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What It'll Take for J.C. Penney to Recover in 2014

By Dan Caplinger – Jan 10, 2014 at 10:21AM

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J.C. Penney had a terrible 2013, but a year of easier comparisons could allow it to follow in Best Buy's shoes and fight back against Macy's and Sears. Find out how here.

J.C. Penney (JCPN.Q) performed abominably in 2013, with the stock losing more than half its value as the worst performer in the S&P 500. But even as some conclude that the department store retailer is down for the count, others wonder whether Penney could follow the same turnaround path that vaulted Best Buy (BBY -1.20%) to huge gains last year and whether fighting back against rivals Macy's (M 0.20%) and Sears (SHLDQ) could help Penney restore at least some of its former glory.

2013 was a transitional year at J.C. Penney, as a poor 2012 holiday season sent former CEO Ron Johnson packing in favor of predecessor Mike Ullman and his return to lead the ailing retailer. As the year progressed, Penney showed some signs of hitting bottom, but investors continue to lack confidence in its turnaround attempts and clearly want to see hard evidence of a rebound before they commit any more capital to the cause. Let's take a closer look at J.C. Penney's prospects for 2014.

Stats on J.C. Penney

Average stock target price


Full-year fiscal 2014 EPS estimate


Full-year fiscal 2015 EPS estimate


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Source: Yahoo! Finance. NM = not meaningful due to negative earnings estimates.

Can J.C. Penney really bounce back in 2014?
As you can see above, analysts still have some belief in J.C. Penney's upside, with current price targets more than 25% higher than where shares trade now. That represents a much larger potential gain than investors see for Macy's or Sears, and even Best Buy's more ambitious analyst price targets are less than 25% higher than shares right now.

The best way that Penney could start things off well would be to have a blowout holiday quarter. Unfortunately, the retailer has been somewhat tight-lipped about how the holidays went, releasing only its subjective assessment that it was "pleased with its performance" during the period. It's interesting to recall that this time last year, Best Buy's own holiday quarter was somewhat tepid, with a big plunge in international sales and flat performance domestically. Yet shareholders focused on huge gains in online sales, applauding Best Buy's ability to compete with its Internet rivals and sending the stock price much higher in response.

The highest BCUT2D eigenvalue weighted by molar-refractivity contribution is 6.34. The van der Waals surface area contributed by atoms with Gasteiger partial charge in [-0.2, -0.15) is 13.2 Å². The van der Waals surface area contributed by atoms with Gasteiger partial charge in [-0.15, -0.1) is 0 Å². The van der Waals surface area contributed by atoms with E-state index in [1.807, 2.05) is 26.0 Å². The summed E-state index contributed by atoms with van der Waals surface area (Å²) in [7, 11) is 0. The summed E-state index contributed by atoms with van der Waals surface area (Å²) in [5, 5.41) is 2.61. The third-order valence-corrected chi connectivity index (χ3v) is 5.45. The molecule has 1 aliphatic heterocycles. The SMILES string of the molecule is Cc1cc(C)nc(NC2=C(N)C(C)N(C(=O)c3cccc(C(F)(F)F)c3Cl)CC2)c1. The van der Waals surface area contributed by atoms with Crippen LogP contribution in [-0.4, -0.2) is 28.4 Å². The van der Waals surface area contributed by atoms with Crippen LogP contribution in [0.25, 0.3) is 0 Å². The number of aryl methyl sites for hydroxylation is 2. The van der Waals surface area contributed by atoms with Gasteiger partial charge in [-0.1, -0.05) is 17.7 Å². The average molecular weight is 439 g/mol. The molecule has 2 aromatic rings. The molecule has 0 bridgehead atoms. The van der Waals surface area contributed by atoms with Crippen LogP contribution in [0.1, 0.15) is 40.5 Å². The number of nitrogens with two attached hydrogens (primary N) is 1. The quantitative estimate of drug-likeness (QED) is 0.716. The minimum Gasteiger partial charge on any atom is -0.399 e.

Absent impressive holiday results, Penney will instead have to grind out better results throughout the year. That should be easier because of weak comparisons from last year's poor performance, but Penney's weak financial condition leaves it vulnerable to potential shocks. For instance, its litigation with Macy's over its ill-fated agreement to offer a Martha Stewart line of home goods is still outstanding, and even though Penney has dramatically pulled back on its relationship with Martha Stewart, any adverse court ruling could cause further damage to Penney's fragile finances.

Perhaps the most difficult obstacle Penney faces is that it doesn't have a core strength to fall back on. Best Buy's recovery came from identifying opportunities in high-margin areas like mobile and making the most of them. By contrast, Macy's, Sears, and other retailers have all worked hard to steal Penney's customers away when Penney's strategic shift had it moving away from traditional discounting. Even with Penney now saying it's ready to return to its former discounting ways, its rivals -- especially Macy's -- aren't going to let those customers return without a fight.

For Penney to recover, it has to go all-in on a strategic direction and then pull out all the stops to try to achieve it. An essential part of its strategy also has to be finding a way to become profitable, because with current projections seeing red ink well into the future, Penney is running out of time to convince increasingly skeptical investors that throwing good money after bad will eventually help the retailer emerge from its time of trial.

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Fool contributor Dan Caplinger has no position in any stocks mentioned. You can follow him on Twitter @DanCaplinger. The Motley Fool has no position in any of the stocks mentioned. We Fools may not all hold the same opinions, but we all believe that considering a diverse range of insights makes us better investors. The Motley Fool has a disclosure policy.

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